Straight after my embryo transfer, I drove into the driveway to find Dave gardening. He called me over to tell me he was planting a cherryblossom tree. He said, "I thought I could plant this, the same day you got implanted." I smiled. My first thought was to correct his mistakes, because ask ANY woman undergoing fertility treatments and she will tell you that "implant" and "transfer" are two very, very different things. Embryo transfer is when the embryo is transferred into the uterus. Implantation occurs when the embryo adheres, or implants, to the wall of the uterus. Not every embryo transfer ends in a pregnancy. Sometimes, the embryo does not implant. This could be for different reasons, but it's the same as "normal" babymaking ... just because you have sex doesn't mean you get pregnant, even if the sperm travels to the egg at the right time, etc.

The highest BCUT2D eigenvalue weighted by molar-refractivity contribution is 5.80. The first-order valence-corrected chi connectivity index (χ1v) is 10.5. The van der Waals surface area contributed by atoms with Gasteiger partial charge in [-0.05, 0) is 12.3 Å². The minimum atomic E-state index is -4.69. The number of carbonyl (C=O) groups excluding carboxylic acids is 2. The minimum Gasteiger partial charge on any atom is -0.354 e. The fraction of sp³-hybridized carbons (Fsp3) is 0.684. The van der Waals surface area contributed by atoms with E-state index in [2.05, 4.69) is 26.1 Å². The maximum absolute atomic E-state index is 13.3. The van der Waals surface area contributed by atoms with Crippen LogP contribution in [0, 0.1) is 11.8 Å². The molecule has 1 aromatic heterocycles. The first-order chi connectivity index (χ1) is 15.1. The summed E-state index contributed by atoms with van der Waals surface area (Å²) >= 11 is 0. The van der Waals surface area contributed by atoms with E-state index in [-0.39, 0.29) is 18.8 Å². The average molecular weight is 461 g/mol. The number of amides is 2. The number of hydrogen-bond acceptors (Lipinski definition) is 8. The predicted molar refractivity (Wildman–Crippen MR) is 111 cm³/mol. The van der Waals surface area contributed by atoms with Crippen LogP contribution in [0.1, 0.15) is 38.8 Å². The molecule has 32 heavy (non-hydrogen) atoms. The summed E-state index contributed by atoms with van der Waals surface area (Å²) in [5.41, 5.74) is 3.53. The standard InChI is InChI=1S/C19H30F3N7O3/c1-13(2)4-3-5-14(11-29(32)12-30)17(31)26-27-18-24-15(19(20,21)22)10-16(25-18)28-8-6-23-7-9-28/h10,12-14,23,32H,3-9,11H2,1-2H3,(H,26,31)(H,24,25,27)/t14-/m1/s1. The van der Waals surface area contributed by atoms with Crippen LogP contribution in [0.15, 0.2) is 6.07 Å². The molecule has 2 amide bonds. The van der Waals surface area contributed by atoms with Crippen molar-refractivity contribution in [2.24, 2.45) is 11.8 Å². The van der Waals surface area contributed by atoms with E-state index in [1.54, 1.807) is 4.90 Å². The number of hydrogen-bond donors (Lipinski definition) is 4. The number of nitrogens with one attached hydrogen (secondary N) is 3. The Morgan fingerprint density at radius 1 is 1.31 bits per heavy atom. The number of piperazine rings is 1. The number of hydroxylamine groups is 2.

The second, louder but unspoken thought I had when I saw Dave planting that cherryblossom tree ... YOU IDIOT! Because it's rare for a woman to achieve a pregnancy and then go on to have a child, after her first-ever IVF cycle. All the nurses all the way through spoke to me as if my first cycle was doomed anyway, more of an "oh, let's see what we do wrong now so we can do it right the next time" kind of way. So I expected it to fail, yet inexplicably and simultaneously expecting it to succeed. Strange.

I watched Dave plant the tree - even took a photo, and resigned myself to the fact that the tree would always remind me of my first failed IVF cycle.

Have I ever mentioned I'm a glass-half-empty kind of gal?

I went inside, walked straight upstairs, and pissed on the first of 798 pregnancy tests I had stashed away. I had been given an HcG shot, so knew I would get double lines. My plan was to test every day, watch the second line fade, and then if I really WAS pregnant, hopefully watch a second line appear.